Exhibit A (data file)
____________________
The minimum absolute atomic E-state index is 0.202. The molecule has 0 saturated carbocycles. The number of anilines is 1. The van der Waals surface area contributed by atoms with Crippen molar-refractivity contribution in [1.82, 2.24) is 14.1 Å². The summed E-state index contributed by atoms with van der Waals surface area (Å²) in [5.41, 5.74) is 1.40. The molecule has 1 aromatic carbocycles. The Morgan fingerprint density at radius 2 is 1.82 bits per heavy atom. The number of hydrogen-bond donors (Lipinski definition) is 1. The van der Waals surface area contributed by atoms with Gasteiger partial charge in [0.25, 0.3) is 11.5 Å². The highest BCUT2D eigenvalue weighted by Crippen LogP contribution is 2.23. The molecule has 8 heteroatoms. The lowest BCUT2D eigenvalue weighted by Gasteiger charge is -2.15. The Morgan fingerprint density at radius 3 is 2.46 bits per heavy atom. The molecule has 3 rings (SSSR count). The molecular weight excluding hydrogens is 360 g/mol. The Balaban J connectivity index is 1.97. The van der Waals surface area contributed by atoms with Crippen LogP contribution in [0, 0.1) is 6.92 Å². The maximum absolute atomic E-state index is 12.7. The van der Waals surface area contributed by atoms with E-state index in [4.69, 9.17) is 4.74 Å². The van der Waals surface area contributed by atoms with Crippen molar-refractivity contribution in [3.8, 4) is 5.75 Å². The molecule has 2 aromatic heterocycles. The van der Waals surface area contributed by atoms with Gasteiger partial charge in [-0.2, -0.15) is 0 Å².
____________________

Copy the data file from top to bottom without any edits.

The minimum absolute atomic E-state index is 0.202. The molecule has 0 saturated carbocycles. The number of anilines is 1. The van der Waals surface area contributed by atoms with Crippen molar-refractivity contribution in [1.82, 2.24) is 14.1 Å². The summed E-state index contributed by atoms with van der Waals surface area (Å²) in [5.41, 5.74) is 1.40. The molecule has 1 aromatic carbocycles. The Morgan fingerprint density at radius 2 is 1.82 bits per heavy atom. The number of hydrogen-bond donors (Lipinski definition) is 1. The van der Waals surface area contributed by atoms with Gasteiger partial charge in [0.25, 0.3) is 11.5 Å². The highest BCUT2D eigenvalue weighted by Crippen LogP contribution is 2.23. The molecule has 8 heteroatoms. The lowest BCUT2D eigenvalue weighted by Gasteiger charge is -2.15. The Morgan fingerprint density at radius 3 is 2.46 bits per heavy atom. The molecule has 3 rings (SSSR count). The molecular weight excluding hydrogens is 360 g/mol. The Balaban J connectivity index is 1.97. The van der Waals surface area contributed by atoms with Crippen LogP contribution in [0, 0.1) is 6.92 Å². The maximum absolute atomic E-state index is 12.7. The van der Waals surface area contributed by atoms with E-state index in [4.69, 9.17) is 4.74 Å². The van der Waals surface area contributed by atoms with Crippen molar-refractivity contribution in [3.8, 4) is 5.75 Å². The molecule has 2 aromatic heterocycles. The van der Waals surface area contributed by atoms with Gasteiger partial charge in [-0.2, -0.15) is 0 Å².